Monroe." Tapes of Rinzler’s interviews with Monroe, used by Smith

to tell Monroe’s story, are in the Smithsonian’s Folklife Division

archives.

Smith’s title, "Can’t You Hear Me Callin’" comes from Monroe’s

song of the same name, "a monumental love song, a masterpiece

of passion and pathos." Monroe wrote it for Bessie Lee Mauldin,

a woman who was not his wife but who played bass with the band, was

his long-time companion, and with whom he had an out-of-wedlock

daughter.

"For me the crucial breakthrough was in interviewing the women

in Bill Monroe’s life, who had been ignored by musicologists up to

this point," says Smith. "They knew a great deal about his

life and the writing of his songs. I had tremendous cooperation from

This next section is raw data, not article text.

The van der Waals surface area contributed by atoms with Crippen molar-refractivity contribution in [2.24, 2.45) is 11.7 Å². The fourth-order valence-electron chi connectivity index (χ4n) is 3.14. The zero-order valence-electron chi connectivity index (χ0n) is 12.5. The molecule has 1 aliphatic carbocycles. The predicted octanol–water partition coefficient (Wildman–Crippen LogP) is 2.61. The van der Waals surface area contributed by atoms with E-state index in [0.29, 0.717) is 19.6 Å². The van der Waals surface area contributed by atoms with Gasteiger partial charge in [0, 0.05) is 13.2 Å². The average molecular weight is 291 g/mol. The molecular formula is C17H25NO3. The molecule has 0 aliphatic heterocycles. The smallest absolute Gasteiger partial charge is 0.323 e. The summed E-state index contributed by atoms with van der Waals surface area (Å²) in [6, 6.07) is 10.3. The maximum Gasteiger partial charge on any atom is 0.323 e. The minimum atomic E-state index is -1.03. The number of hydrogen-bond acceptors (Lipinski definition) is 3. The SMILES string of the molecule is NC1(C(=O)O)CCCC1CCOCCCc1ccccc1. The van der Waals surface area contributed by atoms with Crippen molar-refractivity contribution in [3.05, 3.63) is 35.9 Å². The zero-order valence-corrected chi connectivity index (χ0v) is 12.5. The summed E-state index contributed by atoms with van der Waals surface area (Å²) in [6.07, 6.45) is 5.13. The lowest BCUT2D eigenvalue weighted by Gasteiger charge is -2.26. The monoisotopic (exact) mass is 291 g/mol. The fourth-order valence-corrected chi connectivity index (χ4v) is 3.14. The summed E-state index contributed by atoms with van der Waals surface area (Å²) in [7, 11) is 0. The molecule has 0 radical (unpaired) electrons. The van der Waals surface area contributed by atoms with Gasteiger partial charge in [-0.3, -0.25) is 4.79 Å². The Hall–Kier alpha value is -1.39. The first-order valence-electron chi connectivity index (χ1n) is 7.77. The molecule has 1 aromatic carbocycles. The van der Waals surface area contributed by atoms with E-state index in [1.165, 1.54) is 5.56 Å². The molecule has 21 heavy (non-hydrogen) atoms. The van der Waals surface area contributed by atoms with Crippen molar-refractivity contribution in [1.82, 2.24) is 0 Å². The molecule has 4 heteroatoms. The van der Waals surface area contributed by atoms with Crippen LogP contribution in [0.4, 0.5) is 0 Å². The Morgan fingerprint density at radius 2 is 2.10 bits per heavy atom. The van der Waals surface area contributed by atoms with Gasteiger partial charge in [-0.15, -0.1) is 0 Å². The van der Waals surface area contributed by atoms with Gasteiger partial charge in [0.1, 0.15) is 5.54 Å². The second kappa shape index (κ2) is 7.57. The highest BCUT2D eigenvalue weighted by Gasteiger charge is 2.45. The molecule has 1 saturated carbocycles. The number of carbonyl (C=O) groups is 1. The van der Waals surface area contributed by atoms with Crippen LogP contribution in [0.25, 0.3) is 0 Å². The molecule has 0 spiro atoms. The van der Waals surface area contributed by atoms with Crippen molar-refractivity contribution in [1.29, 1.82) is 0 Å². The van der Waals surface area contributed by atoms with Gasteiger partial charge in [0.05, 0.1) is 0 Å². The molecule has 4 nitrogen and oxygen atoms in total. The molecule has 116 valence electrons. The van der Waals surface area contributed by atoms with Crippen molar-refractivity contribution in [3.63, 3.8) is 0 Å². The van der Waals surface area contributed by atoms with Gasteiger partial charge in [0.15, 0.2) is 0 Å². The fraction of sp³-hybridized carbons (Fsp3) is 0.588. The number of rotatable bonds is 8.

these women. Monroe really is one of the great pioneers of today’s

singer-songwriter movement."

In a New York Times review (August 10), Jon Pareles praises the book

as a "meticulously researched and footnoted biography, intent

on straightening out chronologies and pinning down apocryphal

stories."

Smith was raised in Montgomery Township, the son of the president

of the Smith Pharmacal company. He graduated from Emerson College

in 1975. His first media job was with New Jersey Public Television;

he has also worked on staff at U.S. 1 and as a freelance writer for

the New York Times. Smith can be heard on National Public Radio’s

"All Things Considered" on Monday, September 11.

Despite having had to live with his subject intensely for three years,

Smith’s enthusiasm for Monroe remains strikingly fresh.

"This man’s life genuinely had a plot. I didn’t have to make one

up," he explains cheerfully. "It has a difficult childhood,

it has rises and falls, struggles and love affairs. And it ends with

a final triumph when he was recognized as one of the giants of

American

pop music."

— Nicole Plett

Richard D. Smith, Barnes & Noble, Route 1 South,

609-897-9250. Booksigning and bluegrass music for "Can’t You Hear

Me Callin’". Free. Thursday, September 7, 7 p.m.